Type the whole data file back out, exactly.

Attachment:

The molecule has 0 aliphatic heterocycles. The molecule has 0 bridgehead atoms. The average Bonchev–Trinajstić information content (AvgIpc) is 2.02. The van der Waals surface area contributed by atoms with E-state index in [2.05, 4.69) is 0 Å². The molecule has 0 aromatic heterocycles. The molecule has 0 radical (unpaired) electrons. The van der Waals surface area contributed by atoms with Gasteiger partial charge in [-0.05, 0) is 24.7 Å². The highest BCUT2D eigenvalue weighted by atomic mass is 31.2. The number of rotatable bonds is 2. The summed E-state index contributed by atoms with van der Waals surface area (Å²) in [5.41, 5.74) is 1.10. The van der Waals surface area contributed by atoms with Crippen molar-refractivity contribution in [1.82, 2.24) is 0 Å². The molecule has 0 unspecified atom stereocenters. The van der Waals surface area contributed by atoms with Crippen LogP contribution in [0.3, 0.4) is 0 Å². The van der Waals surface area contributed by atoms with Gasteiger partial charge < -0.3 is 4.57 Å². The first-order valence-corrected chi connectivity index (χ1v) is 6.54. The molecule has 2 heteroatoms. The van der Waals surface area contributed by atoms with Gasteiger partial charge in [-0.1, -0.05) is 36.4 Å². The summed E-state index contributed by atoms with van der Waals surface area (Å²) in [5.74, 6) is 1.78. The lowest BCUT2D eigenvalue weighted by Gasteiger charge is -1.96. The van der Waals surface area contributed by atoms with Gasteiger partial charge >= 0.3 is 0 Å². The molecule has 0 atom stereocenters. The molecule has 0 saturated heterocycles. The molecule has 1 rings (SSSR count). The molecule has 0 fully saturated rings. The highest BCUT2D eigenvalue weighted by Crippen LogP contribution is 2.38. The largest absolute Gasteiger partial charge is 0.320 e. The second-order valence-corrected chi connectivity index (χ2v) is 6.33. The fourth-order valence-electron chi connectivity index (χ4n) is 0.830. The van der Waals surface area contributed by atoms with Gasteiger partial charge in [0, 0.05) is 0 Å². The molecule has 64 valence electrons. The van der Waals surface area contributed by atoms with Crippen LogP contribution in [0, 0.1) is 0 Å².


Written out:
The molecule has 0 aliphatic heterocycles. The molecule has 0 bridgehead atoms. The average Bonchev–Trinajstić information content (AvgIpc) is 2.02. The van der Waals surface area contributed by atoms with E-state index in [2.05, 4.69) is 0 Å². The molecule has 0 aromatic heterocycles. The molecule has 0 radical (unpaired) electrons. The van der Waals surface area contributed by atoms with Gasteiger partial charge in [-0.05, 0) is 24.7 Å². The highest BCUT2D eigenvalue weighted by atomic mass is 31.2. The number of rotatable bonds is 2. The summed E-state index contributed by atoms with van der Waals surface area (Å²) in [5.41, 5.74) is 1.10. The van der Waals surface area contributed by atoms with Crippen molar-refractivity contribution in [1.82, 2.24) is 0 Å². The molecule has 0 unspecified atom stereocenters. The van der Waals surface area contributed by atoms with Crippen LogP contribution in [0.3, 0.4) is 0 Å². The van der Waals surface area contributed by atoms with Gasteiger partial charge < -0.3 is 4.57 Å². The first-order valence-corrected chi connectivity index (χ1v) is 6.54. The molecule has 2 heteroatoms. The van der Waals surface area contributed by atoms with Gasteiger partial charge in [-0.1, -0.05) is 36.4 Å². The summed E-state index contributed by atoms with van der Waals surface area (Å²) in [5.74, 6) is 1.78. The lowest BCUT2D eigenvalue weighted by Gasteiger charge is -1.96. The van der Waals surface area contributed by atoms with Gasteiger partial charge >= 0.3 is 0 Å². The molecule has 0 atom stereocenters. The molecule has 0 saturated heterocycles. The molecule has 1 rings (SSSR count). The molecule has 0 fully saturated rings. The highest BCUT2D eigenvalue weighted by Crippen LogP contribution is 2.38. The largest absolute Gasteiger partial charge is 0.320 e. The second-order valence-corrected chi connectivity index (χ2v) is 6.33. The fourth-order valence-electron chi connectivity index (χ4n) is 0.830. The van der Waals surface area contributed by atoms with Gasteiger partial charge in [0, 0.05) is 0 Å². The molecule has 64 valence electrons. The van der Waals surface area contributed by atoms with Crippen LogP contribution in [0, 0.1) is 0 Å².